A street pole strategy

I put off blogging about my recent races because I was unsure if the results were real or just lucky. Three races down and I’m amazed that it has taken me four years to realise that tackling my runs the same way I tackle life would be the winning formula which would help me not only run faster, but stronger. Wait, let me try explain myself…

But first, let me take you back to this year’s Pick ‘n Pay half marathon. I happen to notice around the 10km mark that two runners were running according to a walk/run strategy. As much as I tried to keep up with them, I was not fit enough. But two weeks later, I happen to see them again at the Deloitte half marathon and pushed to keep up. The strategy is simple: run two sometimes three street poles, then walk for one.

I’ve always walked during races. But usually because I’m so tired and can’t get going again. This is different. This is planned and structured.

Having run Deloitte in under 3 hours using this strategy, I decided to try it during the Vaal 10km run. Success! I ran in 74 minutes! In fact, I managed to run each and every kilometre under 8 minutes a kilometre. I tried it again at the Saren’s half marathon too. My time: 2:54. This is working for me!

You see, I like structure, planning and preparation. I’ve always gone into races just hoping to get to that finish line before the 3 hour mark but with very little planning. But with this street pole strategy, I feel very much in control. It’s like my running friend Kerry, who has pulled me through both Deloitte & Sarens said, ‘It’s as if the street poles were made just for us runners.” I like that.


It’s the same as in life, without a strategy which works for you, you’ll only be drifting. And I guess every runner needs to find that certain technique that works for them. We’re all different and even though we run the same race, (just like life) we all need to run our different ways in order to finish. I’m glad I’ve found mine and something that finally, after 4 years of struggling, happens to work for me.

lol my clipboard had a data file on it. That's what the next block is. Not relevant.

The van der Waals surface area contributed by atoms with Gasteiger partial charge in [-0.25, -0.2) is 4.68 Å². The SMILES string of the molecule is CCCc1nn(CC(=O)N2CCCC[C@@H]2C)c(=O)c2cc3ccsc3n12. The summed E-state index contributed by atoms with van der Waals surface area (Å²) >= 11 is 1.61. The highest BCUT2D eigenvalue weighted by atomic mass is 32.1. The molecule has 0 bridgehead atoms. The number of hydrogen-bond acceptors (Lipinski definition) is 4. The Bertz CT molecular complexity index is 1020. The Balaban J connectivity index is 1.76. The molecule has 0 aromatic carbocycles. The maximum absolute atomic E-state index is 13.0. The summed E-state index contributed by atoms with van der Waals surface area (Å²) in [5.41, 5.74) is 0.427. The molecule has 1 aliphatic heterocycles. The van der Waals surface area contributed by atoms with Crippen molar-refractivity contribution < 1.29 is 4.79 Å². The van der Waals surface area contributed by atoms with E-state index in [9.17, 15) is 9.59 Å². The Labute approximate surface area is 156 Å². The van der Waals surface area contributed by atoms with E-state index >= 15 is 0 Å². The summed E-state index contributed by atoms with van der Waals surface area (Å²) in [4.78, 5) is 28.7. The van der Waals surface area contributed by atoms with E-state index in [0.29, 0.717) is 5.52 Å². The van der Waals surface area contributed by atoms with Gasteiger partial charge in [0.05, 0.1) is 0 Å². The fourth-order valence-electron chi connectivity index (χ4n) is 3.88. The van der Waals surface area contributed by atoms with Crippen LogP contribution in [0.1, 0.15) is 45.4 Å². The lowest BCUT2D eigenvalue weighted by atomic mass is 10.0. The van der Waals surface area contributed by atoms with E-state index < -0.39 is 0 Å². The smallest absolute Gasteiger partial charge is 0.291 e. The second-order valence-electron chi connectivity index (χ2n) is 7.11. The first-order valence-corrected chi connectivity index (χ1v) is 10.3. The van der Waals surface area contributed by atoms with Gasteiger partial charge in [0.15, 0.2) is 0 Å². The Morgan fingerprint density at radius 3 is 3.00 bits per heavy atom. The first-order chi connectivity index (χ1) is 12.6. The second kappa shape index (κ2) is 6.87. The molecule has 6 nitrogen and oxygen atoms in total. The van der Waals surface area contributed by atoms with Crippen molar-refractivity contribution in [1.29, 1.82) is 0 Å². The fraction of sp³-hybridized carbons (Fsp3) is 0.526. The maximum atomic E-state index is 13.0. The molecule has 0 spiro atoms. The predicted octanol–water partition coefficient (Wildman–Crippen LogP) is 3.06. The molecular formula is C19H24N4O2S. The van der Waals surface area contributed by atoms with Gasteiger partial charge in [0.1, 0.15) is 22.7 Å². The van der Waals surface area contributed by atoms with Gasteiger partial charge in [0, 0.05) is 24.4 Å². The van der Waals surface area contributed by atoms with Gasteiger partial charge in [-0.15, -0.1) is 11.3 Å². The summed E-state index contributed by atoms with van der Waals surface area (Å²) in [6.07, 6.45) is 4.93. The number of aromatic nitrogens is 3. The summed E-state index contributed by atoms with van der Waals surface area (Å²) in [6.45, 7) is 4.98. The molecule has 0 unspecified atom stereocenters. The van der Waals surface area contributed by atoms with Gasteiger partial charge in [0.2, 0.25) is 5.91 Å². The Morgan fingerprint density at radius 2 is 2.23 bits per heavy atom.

What’s your strategy?

The trip counter

Ever since I started running, there’s a habit I’ve picked up when I drive my car. I re-set the trip counter to “0” to see how far certain distances are if I were to run them. For example, it’s 3.4 kms to the gym from my house; 4.7 kms to the highway on ramp and 14.8 kms to get to my office. In the run up to any half marathon races, I typically use this exercise to prepare myself mentally. Passing that 21.1 km mark in the trip feels amazing.

So when KK entered the Bonitas City 2 City ultra marathon I started checking exactly how far 50 kms was and discovered that it’s a hell of a way! It’s pretty much the same as driving to my offices, then back home and then half the way back to the office again! *gasp*


In his 22 years of running, he’s never attempted such a far distance before, having previously stuck to half marathon distances. I don’t know who was more nervous, me or him? From the time I wished him well at the start of the race, to seeing him coming up to the finish 5 hours and 22 minutes later, I was shattered!


Well done on a fantastic run babes! I’m so proud of you. Comrades, here we come! (well, you…but you know what I mean.)